I rather like the ancient Greek definition of the word "symposium." It meant a social gathering where people would share a drink or two, not just a solemn meeting in today's sense.
And speaking of symposiums, I went to a good one last month, one that had a bit of the Greek touch.
Along with more than 40 other history lovers from all over California, I went to Grass Valley to attend the fall symposium of the Conference of California Historical Societies.
We got a fascinating glimpse of the Gold Country during the hectic days of the mad rush to California when population numbers exploded with people coming here from all over the world.
There were miles of mining tunnels under Grass Valley. We saw giant machinery, such as the 30-foot Pelton water wheel -- biggest in the world -- which powered operations at the North Star Mine for more than 30 years. At the North Star Mining Museum we heard an enormous stamping machine crush rocks to get at itty-bitty flakes of gold.
We met Shelly Covert, a member of the Nisenan tribe of native people who had lived in that area for thousands of years before Europeans came and devastated their lives and culture. She sang a song handed down from generation to generation.
At the Firehouse Museum No 1, we saw a Chinese temple altar. The museum is housed in the firehouse that served Nevada City from 1861 to 1938.
We ate dinner at the historic Holbrooke Hotel, where Presidents Grant, Harrison, Garfield and Cleveland had stayed. The hotel's present owner told us it was the oldest continuously operated saloon west of the Mississippi River.
The highlight of the symposium was our bus visit to the South Yuba River State Park. Not only had most of us historians never been to this lovely park, we didn't even know it existed.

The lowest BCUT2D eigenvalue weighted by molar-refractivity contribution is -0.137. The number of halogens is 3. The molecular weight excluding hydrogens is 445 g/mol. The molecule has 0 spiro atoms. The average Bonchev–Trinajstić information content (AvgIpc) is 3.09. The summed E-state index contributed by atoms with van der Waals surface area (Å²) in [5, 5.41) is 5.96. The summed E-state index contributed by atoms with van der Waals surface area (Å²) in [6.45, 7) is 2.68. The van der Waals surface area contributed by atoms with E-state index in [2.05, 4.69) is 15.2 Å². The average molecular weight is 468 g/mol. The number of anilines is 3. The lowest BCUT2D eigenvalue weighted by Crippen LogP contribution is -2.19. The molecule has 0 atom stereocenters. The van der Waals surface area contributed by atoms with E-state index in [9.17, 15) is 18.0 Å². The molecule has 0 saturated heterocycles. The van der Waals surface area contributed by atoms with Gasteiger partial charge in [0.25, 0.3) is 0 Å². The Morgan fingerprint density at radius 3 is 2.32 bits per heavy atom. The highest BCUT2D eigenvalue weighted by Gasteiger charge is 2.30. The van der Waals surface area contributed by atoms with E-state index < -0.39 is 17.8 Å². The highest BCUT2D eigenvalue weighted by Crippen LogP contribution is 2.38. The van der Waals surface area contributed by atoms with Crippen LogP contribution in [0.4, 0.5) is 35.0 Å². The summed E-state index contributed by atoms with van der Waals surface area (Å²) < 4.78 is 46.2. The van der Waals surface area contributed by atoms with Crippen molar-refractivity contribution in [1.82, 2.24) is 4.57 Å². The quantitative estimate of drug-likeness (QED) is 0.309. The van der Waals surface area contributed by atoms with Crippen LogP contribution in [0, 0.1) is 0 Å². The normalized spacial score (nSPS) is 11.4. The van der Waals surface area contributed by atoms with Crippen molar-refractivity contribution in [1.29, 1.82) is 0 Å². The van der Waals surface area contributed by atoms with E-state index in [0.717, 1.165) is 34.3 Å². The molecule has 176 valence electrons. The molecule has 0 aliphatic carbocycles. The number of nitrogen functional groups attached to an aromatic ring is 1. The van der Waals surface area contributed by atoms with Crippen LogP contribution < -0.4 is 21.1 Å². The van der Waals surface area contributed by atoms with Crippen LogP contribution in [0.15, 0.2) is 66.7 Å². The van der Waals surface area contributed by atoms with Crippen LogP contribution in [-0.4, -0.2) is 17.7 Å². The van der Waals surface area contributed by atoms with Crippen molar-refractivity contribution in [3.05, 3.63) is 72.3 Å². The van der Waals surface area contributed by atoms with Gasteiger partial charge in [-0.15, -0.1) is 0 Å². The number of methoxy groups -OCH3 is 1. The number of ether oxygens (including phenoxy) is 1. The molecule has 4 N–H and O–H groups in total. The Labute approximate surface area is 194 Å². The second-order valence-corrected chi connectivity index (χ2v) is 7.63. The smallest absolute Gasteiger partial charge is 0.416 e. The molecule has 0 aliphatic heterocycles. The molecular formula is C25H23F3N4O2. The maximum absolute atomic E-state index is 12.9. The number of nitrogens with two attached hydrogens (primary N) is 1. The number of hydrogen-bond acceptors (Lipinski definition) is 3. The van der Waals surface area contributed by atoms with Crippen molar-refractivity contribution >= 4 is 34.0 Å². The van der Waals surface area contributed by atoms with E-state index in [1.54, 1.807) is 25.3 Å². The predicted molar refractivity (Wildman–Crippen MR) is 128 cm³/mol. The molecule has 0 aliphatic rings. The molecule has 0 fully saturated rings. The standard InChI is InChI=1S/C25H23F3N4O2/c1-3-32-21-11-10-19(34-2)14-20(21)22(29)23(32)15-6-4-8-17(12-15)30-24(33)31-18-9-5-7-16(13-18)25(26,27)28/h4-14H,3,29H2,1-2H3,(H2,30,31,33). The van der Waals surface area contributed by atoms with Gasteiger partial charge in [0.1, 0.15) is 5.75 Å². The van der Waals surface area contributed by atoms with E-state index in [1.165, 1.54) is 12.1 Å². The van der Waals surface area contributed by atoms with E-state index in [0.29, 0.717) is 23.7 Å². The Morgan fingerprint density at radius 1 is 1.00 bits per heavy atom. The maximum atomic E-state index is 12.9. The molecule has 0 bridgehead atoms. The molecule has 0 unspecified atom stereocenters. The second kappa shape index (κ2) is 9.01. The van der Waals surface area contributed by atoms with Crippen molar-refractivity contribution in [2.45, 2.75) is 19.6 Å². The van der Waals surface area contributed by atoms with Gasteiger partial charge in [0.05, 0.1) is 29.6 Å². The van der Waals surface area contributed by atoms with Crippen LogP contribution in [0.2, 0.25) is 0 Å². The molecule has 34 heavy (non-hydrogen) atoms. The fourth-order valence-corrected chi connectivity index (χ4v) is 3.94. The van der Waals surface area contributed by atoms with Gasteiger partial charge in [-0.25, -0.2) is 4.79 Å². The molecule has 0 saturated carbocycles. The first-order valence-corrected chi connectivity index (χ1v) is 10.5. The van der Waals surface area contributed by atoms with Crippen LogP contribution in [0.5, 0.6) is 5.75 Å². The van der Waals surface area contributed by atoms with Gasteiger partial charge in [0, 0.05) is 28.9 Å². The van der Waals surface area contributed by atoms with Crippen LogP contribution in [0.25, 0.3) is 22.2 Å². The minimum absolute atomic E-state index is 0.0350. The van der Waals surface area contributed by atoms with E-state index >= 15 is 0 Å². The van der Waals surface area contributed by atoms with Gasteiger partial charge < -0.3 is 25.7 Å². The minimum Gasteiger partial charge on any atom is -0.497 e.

The park, in the South Yuba River Canyon, is the home of the Bridgeport Covered Bridge, the longest single-span covered bridge in the country. The bridge was built in 1862 to replace a structure wiped out in that year's calamitous flood.
The park's volunteer docents told us about David Wood, who was responsible for building the bridge. Wood came to the Gold Country in the 1850s. He bought two existing bridges on the South Yuba and organized the 14-mile Virginia Turnpike Co.
Wood and his partners made good money on their investment. The bridge and turnpike earned $4,000 to $5,000 a month for the company's shareholders. It cost $6 for a team of eight horses and wagon to use the turnpike and bridge. A hog could cross for a nickel.
Published history writers lectured at our lunches and dinners. Chris Enss talked about the mail-order brides of the 1850s. From Richard Hurley and Terry Meekins we learned about California's politicians during the Civil War.
The next conference symposium will be in Napa in February and I will be there.
Days Gone By appears on Sundays. Contact Nilda Rego at email@example.com.